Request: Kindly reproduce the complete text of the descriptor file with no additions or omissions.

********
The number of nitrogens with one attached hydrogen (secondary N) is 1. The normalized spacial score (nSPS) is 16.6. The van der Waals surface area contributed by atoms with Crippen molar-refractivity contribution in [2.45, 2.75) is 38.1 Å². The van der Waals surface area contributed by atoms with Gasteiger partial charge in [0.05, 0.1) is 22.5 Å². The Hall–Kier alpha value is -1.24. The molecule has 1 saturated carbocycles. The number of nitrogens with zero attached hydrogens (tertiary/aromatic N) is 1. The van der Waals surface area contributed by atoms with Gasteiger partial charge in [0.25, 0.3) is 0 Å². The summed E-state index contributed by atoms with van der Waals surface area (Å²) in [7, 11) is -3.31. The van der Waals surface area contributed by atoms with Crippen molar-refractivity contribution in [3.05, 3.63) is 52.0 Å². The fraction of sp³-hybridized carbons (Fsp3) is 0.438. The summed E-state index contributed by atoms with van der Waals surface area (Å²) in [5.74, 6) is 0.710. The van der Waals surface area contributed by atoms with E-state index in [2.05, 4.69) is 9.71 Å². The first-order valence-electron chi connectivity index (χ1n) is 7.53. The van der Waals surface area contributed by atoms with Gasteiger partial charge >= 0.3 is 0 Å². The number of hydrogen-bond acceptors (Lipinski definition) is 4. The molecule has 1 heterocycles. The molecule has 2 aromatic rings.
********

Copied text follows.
The number of nitrogens with one attached hydrogen (secondary N) is 1. The normalized spacial score (nSPS) is 16.6. The van der Waals surface area contributed by atoms with Crippen molar-refractivity contribution in [2.45, 2.75) is 38.1 Å². The van der Waals surface area contributed by atoms with Gasteiger partial charge in [0.05, 0.1) is 22.5 Å². The Hall–Kier alpha value is -1.24. The molecule has 1 saturated carbocycles. The number of nitrogens with zero attached hydrogens (tertiary/aromatic N) is 1. The van der Waals surface area contributed by atoms with Gasteiger partial charge in [0.25, 0.3) is 0 Å². The summed E-state index contributed by atoms with van der Waals surface area (Å²) in [7, 11) is -3.31. The van der Waals surface area contributed by atoms with Crippen molar-refractivity contribution in [3.05, 3.63) is 52.0 Å². The fraction of sp³-hybridized carbons (Fsp3) is 0.438. The summed E-state index contributed by atoms with van der Waals surface area (Å²) in [5.74, 6) is 0.710. The van der Waals surface area contributed by atoms with E-state index in [2.05, 4.69) is 9.71 Å². The first-order valence-electron chi connectivity index (χ1n) is 7.53. The van der Waals surface area contributed by atoms with Gasteiger partial charge >= 0.3 is 0 Å². The number of hydrogen-bond acceptors (Lipinski definition) is 4. The molecule has 1 heterocycles. The molecule has 2 aromatic rings.